Cara Suppa writing on homesteading incomes…
Traffic, deadlines, debt, and an increasing sense of alienation from the crowded, suffocating lifestyles offered by cities are good reasons to seek out a calmer, healthier more fulfilling way to live. The concept of homesteading – leading a simple, self-sufficient life on the land – has worked for generations of Americans. And it’s never been as easy as it is today.
While homesteaders embrace their self-sufficiency, having something in the bank is still desirable. Can you make money homesteading? Most certainly. From old-fashioned farmers markets to new-age ecommerce, the many ways to earn an income might surprise you. Here are some of the unique ways you can make money while living your everyday life.
1. Sell Your Extra Food Stuffs
You can raise and keep chickens and other food-providing animals, like cows, sheep, goats, rabbits and pigs. These animals obviously produce meat, which you can turn into jerky, sausages, steaks and other cuts. Chickens will also provide eggs, while cows, sheep, and goats yield milk that can be used to create a variety of other sellable goods, like cheese and yogurt. After an animal has been slaughtered for meat, its bones can be used to make nutrient-rich bone broth. You can make the broth and sell it, or sell the bones, along some handy instructions, so buyers can learn to do it themselves.
You can also cash in on their crops, with fresh vegetables, fruits and herbs in high demand. And why worry about picking and transporting the produce? Instead, if you own orchards or plentiful fields, you can charge people to come and pick their own apples, blueberries, or what-have-you, by the head, the hour or the basketful. Building a greenhouse is a great investment, because then produce can be grown – and sold – year-round.
2. Sell Your Handmade Goods
If you develop your woodworking skills, you can take a chunk of wood and turn it into a sturdy, gorgeously wrought piece of furniture. Or perhaps you clack away with your knitting needles, effortlessly turning out sweaters, socks, scarves, hats and blankets. If you have an intuitive hand for rendering herbs into soaps, oils and candles, you’ll find a ready market. These skills help around the home, but they are also highly desirable and sought after by others, thanks to the growing recognition that products made in small batches by individual artisans have a quality and integrity to them like no other.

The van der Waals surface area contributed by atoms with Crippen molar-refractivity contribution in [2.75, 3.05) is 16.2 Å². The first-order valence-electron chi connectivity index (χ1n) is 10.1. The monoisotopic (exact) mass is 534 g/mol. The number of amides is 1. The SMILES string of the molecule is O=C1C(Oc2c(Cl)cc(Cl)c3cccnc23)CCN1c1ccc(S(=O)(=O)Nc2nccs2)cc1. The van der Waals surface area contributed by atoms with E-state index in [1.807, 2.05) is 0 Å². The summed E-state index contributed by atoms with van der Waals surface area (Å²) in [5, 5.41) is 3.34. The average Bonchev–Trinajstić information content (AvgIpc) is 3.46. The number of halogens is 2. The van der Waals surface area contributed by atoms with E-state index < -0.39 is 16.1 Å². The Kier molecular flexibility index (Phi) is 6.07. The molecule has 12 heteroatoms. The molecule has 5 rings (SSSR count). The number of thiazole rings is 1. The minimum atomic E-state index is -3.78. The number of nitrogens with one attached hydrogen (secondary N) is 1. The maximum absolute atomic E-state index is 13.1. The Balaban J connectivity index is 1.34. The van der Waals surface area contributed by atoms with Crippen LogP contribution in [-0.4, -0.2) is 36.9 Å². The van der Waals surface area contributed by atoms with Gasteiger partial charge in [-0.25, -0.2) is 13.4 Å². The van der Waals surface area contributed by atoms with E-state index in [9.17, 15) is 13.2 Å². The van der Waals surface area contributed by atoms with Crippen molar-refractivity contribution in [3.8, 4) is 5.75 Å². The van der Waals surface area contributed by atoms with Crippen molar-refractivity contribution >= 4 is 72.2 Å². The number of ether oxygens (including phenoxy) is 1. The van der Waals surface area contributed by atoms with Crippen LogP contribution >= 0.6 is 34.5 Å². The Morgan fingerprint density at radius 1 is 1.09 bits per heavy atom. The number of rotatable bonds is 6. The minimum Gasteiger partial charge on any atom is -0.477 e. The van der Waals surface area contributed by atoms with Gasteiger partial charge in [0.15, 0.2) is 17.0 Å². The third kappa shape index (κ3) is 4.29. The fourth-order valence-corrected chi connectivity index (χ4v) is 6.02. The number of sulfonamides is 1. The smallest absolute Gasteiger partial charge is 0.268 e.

3. Offer a Homesteading Experience
More and more people are curious about homesteading, but they feel overwhelmed at the prospect of starting. One way to help these people learn more is to let them come to your homestead and observe or experience it for themselves.
This could be as simple as offering guided tours of your land and property. If you have really created an impressive homestead that is significantly self-sufficient, others will want to come and see it to marvel at your independence and perhaps pick up a few tips for themselves.
One of the latest trend in income generation among homesteaders is offering a fully immersive experience where visitors book a stay on the property and really get a feel for what homesteading entails. If you already have a structure that can be outfitted for guests or can create one for this purpose, you can then rent it out, using sites like Airbnb (Airbnb.com) and Hipcamp (hipcamp.com).
Invite the more motivated guests to take part in the daily chores of the farm, set up workshops where they can learn to make candles or shear sheep, or allow for a more laid-back experience where they simply stay put and relax but still find themselves surprised at the challenges involved in daily homesteading life.
4. Write Your Own How-to Guide
Once you have been homesteading for long enough, you’ll be brimful of wisdom, tips and hacks that would help others. Settlers and pioneers in this country began to thrive thanks to a strong oral tradition and the passing on of knowledge from one generation to the next through working side-by-side (fathers teaching sons husbandry simply by doing it together, every day), until trial-and-error became expertise. That tradition is lost to most people in the 21st century, so a simple, well-written, how-to guide for anyone from beginners to more experienced will find a readership.
There are plenty of self-publishing venues, but Amazon offers a straight-forward option with an impossibly wide audience. The best part about making money from a homesteading how-to guide is that it is passive income; you only have to do the work once and then sit back and enjoy the fruits of your labor for years to come. If you have a flair for both self-sufficiency and the written word, this is a great option.
5. Offer Your Services as a Homesteading Consultant
Sometimes a booklet isn’t enough for a burgeoning homesteader. They have a tract of land, some tools, and a will to learn…but no practical idea of how to turn all of that into successful self-sufficiency.
As a consultant, you could go to the people who are paying for your time and expertise, suggesting ways and means for them to make homesteading work on their own terms, or you might let interested parties serve something like an apprenticeship under you, as you take them through your day and show them the main points necessary for survival. Not only are you earning some income for yourself, you are helping others achieve a more self-sufficient lifestyle that is good for the environment and good for humanity.
P.S. Discover how you can enjoy a more laidback, authentic, independent way of life in Truth & Plenty. Sign up below to have it delivered – free of charge – to your email inbox.
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